It may seem impossible to realize but 30 years ago the Challenger exploded soon after lift off and filled the skies with death. I remember it well.
It was a sunny Tuesday morning. I had opted to sleep in as I was off that day. The sounds of my radio reminded me it was time to get up. My two cats also crawled over my bed, over me. Disc jockeys Lee Jolly and Chuck Schramick joked back and forth as they usually did in the morning. They mentioned the space shuttle had ice hanging off the outsides. The launch was postponed an hour. Another song played and I pulled the covers over my head.
The golden oldies song was interrupted. Lee asked Chuck if he could hear ok? Lee thumped his hand on the mic. Then the news which created dread and sadness was announced. The Challenger had exploded. I turned the tv on and watched the three stations available – ABC, CBS and NBC. Very few if any had much more. I watched CBS and listened to Dan Rather as he spoke reverently and quietly. Cameras scanned the Atlantic Ocean. The reflection of the sun on the water and the floating debris sent a chill down my spine. The entire country was at a loss. The crew was gone and that included a New England school teacher.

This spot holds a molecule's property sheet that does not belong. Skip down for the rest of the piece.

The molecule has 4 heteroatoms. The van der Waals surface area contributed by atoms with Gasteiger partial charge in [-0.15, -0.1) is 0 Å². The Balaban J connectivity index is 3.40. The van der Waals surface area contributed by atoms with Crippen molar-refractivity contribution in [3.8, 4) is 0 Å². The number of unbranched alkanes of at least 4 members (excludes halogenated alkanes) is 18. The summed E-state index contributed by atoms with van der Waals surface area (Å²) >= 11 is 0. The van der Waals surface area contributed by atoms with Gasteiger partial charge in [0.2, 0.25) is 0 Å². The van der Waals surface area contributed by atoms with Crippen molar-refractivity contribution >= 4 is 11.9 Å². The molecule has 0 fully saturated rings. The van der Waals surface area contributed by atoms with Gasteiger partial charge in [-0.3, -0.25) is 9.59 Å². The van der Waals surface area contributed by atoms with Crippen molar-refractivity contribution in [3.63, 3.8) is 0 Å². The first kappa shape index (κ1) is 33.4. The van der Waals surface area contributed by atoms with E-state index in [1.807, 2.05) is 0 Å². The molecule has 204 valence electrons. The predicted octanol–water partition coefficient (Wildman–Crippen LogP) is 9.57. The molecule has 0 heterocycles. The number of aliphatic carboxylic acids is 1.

President Reagan had been scheduled to present his State of the Union speech that night. It was postponed. He did speak eloquently and assured the American public of other heroes -who had died in the pursuit of discovery, of courage. He mentioned Sir Francis Drake who had died 390 years earlier. The President’s words were spoken by a master and conveyed the correct emotions.
A memorial ceremony was held at NASA – south of Houston. President and Mrs. Reagan flew to Ellington Field aboard Air Force One. The day was cold but sunny. Crowds filled the site. The President’s speech was that of a consoling elder whose life had seen his share of grief. I remember he and Mrs. Reagan hugged each family member – among them a number of young children. Their dads were gone – their school teacher mom would not be coming home. Their lives as they knew it forever changed.
That week-end my parents visited me in Houston. After attending church on Sunday and sharing a meal at a favorite eatery – Black Eyed Pea – we drove to NASA. I took photos of the wreaths, floral tributes which covered the entrance. At that time there was not any fence surrounding NASA – just well manicured grounds. Folks stood by in silence, a few spoke in hushed tones. The moment was one of respect, an attempt to understand how quickly life can end. The cold, crisp air filled our lungs. We paid our respect in our own way.